Thankfully, Steinman eased up on the controls long enough to let one of the world’s top singers take a crack at his baby. This is the version we’ve all heard, so I’ll keep my comments on the performance itself to a minimum. I have one major thought about this version, and it revolves largely around the incongruity between the music video and the song itself. Namely, we’ve got one of the most powerful (known) female voices in the world singing an unfathomably romantic (and, I’d argue, Romantic, if you wanna get highfalutin’ and artistic about it) song, and the video is immeasurably cheesy and theatrical in the worst sense of the word. I’m talking “hunky man crashing his chopper in a thunderstorm, only to return as a hunky-man-ghost riding a ghost-motorcycle through the halls of Céline Dion's mansion” cheesy.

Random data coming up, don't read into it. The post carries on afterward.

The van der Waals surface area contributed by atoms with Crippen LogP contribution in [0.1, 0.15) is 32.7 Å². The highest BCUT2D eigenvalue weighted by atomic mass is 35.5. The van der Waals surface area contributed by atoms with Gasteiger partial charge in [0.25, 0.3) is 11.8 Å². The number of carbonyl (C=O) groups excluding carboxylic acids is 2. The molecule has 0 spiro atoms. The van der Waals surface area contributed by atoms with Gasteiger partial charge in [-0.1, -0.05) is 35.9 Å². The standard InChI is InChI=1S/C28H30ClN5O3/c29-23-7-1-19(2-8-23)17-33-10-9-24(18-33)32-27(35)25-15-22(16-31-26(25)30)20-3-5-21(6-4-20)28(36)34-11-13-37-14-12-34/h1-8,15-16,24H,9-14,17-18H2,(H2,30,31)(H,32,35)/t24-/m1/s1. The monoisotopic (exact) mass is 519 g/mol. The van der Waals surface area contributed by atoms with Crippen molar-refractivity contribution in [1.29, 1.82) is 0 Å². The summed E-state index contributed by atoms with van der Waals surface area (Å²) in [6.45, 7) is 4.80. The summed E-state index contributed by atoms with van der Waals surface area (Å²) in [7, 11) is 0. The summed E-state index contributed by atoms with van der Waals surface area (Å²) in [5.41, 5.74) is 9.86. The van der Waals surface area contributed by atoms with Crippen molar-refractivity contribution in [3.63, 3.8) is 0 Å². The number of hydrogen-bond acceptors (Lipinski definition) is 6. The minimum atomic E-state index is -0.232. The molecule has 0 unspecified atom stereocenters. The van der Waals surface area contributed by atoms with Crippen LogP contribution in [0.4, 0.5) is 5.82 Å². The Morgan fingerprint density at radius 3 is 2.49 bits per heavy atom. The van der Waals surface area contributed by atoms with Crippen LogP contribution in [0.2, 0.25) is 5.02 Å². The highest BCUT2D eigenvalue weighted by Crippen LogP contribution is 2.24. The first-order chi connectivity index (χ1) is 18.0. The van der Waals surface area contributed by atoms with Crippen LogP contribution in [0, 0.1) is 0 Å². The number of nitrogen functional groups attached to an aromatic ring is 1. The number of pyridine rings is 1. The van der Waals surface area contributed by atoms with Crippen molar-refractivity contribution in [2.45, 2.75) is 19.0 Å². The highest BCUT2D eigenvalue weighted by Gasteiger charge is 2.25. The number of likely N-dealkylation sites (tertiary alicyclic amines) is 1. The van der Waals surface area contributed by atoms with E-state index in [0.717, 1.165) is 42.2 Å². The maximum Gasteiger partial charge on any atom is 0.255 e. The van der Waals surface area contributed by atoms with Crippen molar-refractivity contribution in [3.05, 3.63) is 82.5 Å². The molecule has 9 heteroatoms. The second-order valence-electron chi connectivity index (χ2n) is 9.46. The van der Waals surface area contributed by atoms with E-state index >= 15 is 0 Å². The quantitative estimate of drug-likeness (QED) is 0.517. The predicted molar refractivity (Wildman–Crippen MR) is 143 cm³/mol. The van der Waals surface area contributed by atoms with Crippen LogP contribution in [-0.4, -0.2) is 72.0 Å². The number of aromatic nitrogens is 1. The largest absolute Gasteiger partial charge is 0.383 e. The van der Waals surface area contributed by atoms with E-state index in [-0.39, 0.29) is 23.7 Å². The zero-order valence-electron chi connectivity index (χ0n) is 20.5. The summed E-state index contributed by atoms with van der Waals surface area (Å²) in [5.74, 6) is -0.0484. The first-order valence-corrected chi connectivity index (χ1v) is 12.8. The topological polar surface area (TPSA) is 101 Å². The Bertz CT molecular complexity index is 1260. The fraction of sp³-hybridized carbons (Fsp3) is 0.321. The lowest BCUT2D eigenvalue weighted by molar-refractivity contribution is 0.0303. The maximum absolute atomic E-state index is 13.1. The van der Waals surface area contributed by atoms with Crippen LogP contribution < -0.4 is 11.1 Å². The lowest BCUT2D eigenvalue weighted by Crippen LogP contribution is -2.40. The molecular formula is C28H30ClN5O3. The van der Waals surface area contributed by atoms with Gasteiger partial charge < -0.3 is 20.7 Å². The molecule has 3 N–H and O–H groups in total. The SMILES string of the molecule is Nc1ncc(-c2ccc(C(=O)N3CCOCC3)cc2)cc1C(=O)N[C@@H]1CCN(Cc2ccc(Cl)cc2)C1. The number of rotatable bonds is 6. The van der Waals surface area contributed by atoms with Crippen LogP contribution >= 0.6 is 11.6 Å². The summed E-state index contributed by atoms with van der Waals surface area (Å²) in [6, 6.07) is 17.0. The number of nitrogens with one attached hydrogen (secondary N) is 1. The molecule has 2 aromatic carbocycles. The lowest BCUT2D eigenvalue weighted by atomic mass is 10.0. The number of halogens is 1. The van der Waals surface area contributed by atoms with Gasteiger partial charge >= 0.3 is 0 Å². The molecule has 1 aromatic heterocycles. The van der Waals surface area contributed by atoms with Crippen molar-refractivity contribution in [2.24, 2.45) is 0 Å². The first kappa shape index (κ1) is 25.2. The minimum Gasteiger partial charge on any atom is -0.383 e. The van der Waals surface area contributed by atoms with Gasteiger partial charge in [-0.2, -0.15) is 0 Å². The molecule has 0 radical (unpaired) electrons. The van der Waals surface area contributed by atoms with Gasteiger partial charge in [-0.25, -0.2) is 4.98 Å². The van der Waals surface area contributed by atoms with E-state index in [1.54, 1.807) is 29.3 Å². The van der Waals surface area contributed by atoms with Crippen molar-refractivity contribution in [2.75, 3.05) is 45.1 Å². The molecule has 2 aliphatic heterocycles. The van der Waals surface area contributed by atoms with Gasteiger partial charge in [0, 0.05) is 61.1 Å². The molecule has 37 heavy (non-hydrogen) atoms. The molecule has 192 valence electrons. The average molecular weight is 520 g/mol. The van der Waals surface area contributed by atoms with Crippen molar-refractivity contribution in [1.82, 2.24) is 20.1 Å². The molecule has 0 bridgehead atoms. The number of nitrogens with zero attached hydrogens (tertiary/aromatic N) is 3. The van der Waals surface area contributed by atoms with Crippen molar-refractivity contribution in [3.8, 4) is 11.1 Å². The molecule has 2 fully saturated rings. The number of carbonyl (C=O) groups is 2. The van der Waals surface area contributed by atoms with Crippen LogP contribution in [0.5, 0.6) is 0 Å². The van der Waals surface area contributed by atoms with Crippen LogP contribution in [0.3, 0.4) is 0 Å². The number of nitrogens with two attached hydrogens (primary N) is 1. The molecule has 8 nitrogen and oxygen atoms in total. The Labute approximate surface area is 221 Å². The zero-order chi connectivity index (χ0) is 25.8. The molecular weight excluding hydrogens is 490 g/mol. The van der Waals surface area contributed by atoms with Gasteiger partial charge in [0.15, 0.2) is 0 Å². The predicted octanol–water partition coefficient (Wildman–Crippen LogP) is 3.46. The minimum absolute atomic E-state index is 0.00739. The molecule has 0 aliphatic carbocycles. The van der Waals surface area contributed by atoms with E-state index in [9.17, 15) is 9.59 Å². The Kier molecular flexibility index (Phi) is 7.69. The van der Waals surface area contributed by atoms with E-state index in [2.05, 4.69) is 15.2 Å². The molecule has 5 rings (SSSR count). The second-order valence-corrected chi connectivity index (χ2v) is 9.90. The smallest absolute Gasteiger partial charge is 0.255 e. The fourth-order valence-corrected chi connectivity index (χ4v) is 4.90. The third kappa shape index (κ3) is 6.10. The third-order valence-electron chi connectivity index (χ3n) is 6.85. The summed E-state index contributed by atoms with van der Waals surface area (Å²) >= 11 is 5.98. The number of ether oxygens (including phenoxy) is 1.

The tone is completely different than the other two versions in a significant way, due to Dion’s power and range. Dion shows very little vocal vulnerability until the very end of the song, and then only momentarily. As opposed to the dark and surreal quality of the Pandora’s Box version, Dion’s song is largely triumphant, because, of course, the story of every Céline Dion song is that she’s a staggeringly talented woman with a supernatural voice who gets what she wants. Even though her hunky-man-ghost is destined to remain an apparition that she can only occasionally make out with, she seems to come to grips with the fact that her memories — and the entertainment of occasional candle-lit flashbacks in her beautiful mansion at dusk — ultimately made the affair worth it, despite its tragic end.
Meat Loaf and Marion Raven